In late November, Sherri Emms, who lives in Pinawa, Man. reached out on social media and on 680 CJOB to try to find a Christmas gift that was, as she was originally told, delivered to the wrong address.
Emms shared a message on her Facebook page saying a delivery service took a parcel to an incorrect address and now she is worried the gift, specially made for a family member in Winnipeg, won’t turn up in time for Christmas.
She said the parcel service was not able to give her information about where it went so she could contact themselves with the hope of getting it back.
Emms said Nov. 26 the item that went missing was not something that would be of interest to anyone else.
“It’s a blanket with family photos on it for my 90 yr old MIL,” she wrote.
Emms told CJOB that she received a message that the package had been delivered, but contacted the delivery company when she didn’t see the parcel at her front door.
“They said that they had delivered it to Winnipeg. So somehow the wrong address was given and a mistake was made, but I don’t know where it is now.”
She was also told that the delivery driver could go back and ask for the parcel if the company that sent it asked them to do so, but they would not.
The company that made the blanket said it would just be easier for her to re-order the item, except they could not guarantee it would arrive in time to put under the tree.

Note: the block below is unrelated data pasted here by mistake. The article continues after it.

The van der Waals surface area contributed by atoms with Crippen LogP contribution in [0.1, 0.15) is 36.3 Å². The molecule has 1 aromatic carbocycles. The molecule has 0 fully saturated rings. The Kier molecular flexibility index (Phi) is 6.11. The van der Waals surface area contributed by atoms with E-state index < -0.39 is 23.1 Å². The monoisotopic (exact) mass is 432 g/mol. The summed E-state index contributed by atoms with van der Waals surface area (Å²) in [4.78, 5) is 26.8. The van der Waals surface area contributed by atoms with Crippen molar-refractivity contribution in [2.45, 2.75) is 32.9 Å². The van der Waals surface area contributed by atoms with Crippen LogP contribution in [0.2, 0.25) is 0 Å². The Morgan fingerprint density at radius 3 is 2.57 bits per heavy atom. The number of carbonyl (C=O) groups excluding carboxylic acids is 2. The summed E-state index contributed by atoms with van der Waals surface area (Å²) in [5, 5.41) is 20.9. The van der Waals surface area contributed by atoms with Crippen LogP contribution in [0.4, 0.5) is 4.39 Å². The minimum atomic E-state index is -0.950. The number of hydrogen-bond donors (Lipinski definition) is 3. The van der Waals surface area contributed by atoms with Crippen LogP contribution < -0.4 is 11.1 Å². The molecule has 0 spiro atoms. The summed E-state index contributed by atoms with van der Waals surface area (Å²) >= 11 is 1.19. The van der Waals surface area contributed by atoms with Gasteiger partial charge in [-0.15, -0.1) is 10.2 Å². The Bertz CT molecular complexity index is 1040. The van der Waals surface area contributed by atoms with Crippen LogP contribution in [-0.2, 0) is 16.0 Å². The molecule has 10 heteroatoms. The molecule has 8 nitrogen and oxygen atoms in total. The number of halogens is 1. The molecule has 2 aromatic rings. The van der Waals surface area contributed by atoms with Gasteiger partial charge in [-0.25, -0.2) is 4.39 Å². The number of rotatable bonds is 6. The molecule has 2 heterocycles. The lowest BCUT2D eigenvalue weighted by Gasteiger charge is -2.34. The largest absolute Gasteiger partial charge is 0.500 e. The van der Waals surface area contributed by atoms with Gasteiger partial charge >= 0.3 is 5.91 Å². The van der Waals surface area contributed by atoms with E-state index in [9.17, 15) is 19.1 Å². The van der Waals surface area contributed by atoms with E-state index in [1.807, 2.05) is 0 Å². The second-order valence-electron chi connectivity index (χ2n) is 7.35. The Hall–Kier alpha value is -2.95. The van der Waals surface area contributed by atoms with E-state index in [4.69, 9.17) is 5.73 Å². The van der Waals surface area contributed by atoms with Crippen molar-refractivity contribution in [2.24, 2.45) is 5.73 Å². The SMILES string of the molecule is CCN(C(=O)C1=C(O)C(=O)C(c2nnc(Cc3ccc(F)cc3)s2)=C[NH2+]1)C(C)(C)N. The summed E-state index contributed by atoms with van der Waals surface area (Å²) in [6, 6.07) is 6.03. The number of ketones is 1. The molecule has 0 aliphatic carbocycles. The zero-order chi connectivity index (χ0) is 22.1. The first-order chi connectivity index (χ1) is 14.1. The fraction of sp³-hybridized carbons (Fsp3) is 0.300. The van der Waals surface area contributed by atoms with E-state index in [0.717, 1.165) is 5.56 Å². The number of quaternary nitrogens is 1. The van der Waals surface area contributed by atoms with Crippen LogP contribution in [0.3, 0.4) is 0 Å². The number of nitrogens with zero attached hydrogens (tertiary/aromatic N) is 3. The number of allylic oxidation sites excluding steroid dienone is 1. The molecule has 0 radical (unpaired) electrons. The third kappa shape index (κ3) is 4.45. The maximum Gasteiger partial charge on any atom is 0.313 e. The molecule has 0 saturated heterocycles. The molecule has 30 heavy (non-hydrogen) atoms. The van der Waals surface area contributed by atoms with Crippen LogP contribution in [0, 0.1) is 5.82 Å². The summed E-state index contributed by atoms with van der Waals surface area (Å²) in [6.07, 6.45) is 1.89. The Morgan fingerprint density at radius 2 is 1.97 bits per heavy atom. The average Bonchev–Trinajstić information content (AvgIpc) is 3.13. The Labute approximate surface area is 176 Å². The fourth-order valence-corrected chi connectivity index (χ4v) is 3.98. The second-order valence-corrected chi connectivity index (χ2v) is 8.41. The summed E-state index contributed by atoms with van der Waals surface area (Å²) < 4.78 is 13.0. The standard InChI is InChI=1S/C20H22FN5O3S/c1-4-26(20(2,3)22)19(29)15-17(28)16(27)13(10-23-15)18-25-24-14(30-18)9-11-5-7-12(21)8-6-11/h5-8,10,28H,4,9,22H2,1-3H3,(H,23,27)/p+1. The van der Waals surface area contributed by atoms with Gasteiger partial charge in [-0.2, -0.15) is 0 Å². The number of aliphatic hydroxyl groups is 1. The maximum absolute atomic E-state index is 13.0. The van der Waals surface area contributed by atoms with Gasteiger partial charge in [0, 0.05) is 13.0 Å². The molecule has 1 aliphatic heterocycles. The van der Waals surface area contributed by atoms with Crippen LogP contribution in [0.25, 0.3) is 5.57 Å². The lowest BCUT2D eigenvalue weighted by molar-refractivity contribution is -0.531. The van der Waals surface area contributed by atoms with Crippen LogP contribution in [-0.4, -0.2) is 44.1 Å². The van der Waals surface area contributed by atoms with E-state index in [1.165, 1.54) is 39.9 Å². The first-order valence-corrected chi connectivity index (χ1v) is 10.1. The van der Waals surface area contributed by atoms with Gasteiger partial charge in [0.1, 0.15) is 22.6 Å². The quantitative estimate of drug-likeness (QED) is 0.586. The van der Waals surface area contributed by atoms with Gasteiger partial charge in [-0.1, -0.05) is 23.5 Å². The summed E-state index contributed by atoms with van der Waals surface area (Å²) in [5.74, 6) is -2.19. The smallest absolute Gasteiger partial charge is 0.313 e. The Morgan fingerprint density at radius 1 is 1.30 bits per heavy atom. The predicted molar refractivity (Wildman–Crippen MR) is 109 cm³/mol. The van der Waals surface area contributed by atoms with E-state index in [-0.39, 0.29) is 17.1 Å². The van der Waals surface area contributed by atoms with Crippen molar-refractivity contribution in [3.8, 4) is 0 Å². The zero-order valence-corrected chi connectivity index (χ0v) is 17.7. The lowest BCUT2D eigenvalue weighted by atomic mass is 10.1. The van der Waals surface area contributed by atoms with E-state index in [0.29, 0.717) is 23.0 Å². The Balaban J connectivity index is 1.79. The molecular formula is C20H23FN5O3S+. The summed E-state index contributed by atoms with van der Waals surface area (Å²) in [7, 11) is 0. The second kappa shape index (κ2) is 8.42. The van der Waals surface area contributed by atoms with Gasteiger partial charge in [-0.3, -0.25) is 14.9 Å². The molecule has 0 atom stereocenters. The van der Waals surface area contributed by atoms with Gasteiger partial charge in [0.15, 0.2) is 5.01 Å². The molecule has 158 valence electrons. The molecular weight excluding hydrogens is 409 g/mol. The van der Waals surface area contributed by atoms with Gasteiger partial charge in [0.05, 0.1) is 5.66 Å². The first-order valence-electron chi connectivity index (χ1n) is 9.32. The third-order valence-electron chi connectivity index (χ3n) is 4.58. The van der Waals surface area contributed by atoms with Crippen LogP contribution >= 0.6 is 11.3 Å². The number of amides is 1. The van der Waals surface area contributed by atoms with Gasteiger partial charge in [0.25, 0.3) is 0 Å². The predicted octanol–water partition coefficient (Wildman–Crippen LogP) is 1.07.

“It’s out there, and it’s ready. Just somebody’s got it and we were just hoping by chance that we could get it back,” she said.
Emms hoped that posting about the mix-up on social media and sharing with Winnipeg radio listeners would get the message to the people who mistakenly received the package, and would prompt them to reach out.
Within two days of making her appeal, the Facebook post had almost 8,000 shares, but no one ever responded saying they had received the package.
Wanting so much for the carefully thought-out gift to be enjoyed as it was intended, Emms did order a replacement.
She also had further conversations with the delivery company and the business that made the blanket trying to find out what went wrong.
“Well as it turns out it really has nothing to do with a package that was delivered to a wrong address,” Emms said in an update.
Emms said the delivery company “did some digging” and discovered that the tracking number assigned to the original blanket order duplicated the one on the other package that had been delivered to the other address. The shipping company said the error was not theirs, but the company that made the blanket also denied making the mistake.
“So I really don’t know what happened. Who made the mistake. If the first blanket was even made, and if it was, who has it.”
While what actually happened to the original order was never ironed out, Emms told Global News the story did have a happy ending.
Emms said the replacement order did arrive in time after all — they were able to watch Baba open her gift at their family gathering. The original package never did turn up.
In the end, despite all the frustration and the ‘he said, she said’ kerfuffle, what matters most is that a blanket of personal pictures arrived in time for Christmas giving, a warm hug for a beloved relative to wrap up in over the holidays and into the new year.
And, as Emms said, it just goes to show “how much people care about things like lost blankets for Babas.”
LISTEN: Sherri Emms spoke with The News on 680 CJOB in November hoping for a ‘Christmas miracle’
WATCH: There is a new Christmas tradition growing across the country. It’s called a “reverse advent calendar”